Decalogue Commandments

 

Ground Rules for Inter-religious, Inter-ideological Dialogue:

These principles of dialogue were formulated by Professor Leonard Swidler of Temple University. The text is printed in the Journal of Ecumenical Studies 20:1 (1984).

FIRST COMMANDMENT
The primary purpose of dialogue is to learn; that is, to change and grow in the perception and understanding of reality, and then to act accordingly.
SECOND COMMANDMENT
Inter-religious, inter-ideological dialogue must be a two-sided project within each religious or ideological community and between religious or ideological communities.
THIRD COMMANDMENT
Each participant must come to the dialogue with complete honesty and sincerity.
FOURTH COMMANDMENT
In inter-religious, inter-ideological dialogue we must not compare our ideals with our partner's practice, but rather our ideals with our partner's ideals, our practice with our partner's practice.
FIFTH COMMANDMENT
Each participant must define himself… Conversely, the interpreted must be able to recognize herself in the interpretation.
SIXTH COMMANDMENT
Each participant must come to the dialogue with no hard-ançl-fast assumptions as to where the points of disagreement are.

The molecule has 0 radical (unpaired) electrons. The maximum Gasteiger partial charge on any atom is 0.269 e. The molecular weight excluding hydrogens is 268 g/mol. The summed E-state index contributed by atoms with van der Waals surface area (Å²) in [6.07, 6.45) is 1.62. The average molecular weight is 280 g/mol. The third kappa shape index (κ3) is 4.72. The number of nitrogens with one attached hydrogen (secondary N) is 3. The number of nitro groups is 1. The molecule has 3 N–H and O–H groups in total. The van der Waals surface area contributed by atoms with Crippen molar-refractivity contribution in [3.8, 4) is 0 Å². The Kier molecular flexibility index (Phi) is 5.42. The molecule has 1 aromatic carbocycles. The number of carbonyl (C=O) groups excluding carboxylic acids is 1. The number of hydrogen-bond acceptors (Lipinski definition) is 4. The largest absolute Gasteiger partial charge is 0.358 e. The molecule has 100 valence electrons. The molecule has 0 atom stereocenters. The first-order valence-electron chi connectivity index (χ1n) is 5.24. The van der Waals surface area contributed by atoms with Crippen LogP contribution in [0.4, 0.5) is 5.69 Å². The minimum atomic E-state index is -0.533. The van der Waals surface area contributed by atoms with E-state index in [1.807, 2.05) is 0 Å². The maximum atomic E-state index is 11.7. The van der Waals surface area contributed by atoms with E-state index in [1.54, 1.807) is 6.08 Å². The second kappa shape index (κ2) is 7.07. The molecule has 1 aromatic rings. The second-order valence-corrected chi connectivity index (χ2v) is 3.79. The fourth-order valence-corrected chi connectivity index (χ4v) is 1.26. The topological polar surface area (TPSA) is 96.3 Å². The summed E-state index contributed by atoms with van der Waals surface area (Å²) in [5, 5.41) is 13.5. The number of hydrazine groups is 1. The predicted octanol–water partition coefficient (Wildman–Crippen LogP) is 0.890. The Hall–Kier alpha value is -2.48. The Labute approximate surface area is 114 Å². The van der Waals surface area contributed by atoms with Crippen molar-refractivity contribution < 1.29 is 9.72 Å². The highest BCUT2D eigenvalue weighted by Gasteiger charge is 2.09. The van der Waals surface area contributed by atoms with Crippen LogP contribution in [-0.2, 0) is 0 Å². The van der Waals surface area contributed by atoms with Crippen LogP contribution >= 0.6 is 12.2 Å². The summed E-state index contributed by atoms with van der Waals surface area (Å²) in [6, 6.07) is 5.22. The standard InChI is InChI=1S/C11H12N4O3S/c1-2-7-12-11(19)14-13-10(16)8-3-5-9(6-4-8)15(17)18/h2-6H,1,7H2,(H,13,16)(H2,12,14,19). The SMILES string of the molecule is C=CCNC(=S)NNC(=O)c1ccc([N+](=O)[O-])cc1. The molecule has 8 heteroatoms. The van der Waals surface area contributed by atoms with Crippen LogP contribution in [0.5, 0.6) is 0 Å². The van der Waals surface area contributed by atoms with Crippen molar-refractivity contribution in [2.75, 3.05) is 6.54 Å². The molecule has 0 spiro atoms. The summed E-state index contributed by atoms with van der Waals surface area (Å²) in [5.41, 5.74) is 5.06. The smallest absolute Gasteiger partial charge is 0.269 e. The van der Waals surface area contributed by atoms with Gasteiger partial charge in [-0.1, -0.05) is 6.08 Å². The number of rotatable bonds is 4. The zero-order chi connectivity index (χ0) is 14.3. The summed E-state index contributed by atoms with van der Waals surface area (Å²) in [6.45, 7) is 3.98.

SEVENTH COMMANDMENT
Dialogue can take place only between equals… Both must come to learn from each other.
EIGHTH COMMANDMENT
Dialogue can take place only on the basis of mutual trust.
NINTH COMMANDMENT
Persons entering into inter-religious, inter-ideological dialogue must be at least minimally self-critical of both themselves and their own religious or ideological traditions.
TENTH COMMANDMENT
Each participant eventually must attempt to experience the partner's religion or ideology 'from within'; for a religion or ideology is not merely something of the head, but also of the spirit, heart, and 'whole being,' individual and communal.

Three Goals of Interreligious Dialogue

  • To know oneself ever more profoundly and enrich and round out one's appreciation of one's own faith tradition
  • To know the other ever more authentically and gain a friendly understanding of others as they are and not in caricature
  • To live ever more fully accordingly and to establish a more solid foundation for community of life and action among persons of various traditions

(Leonard Swidler, Toward a Unlversal Theology of Religion, p. 26)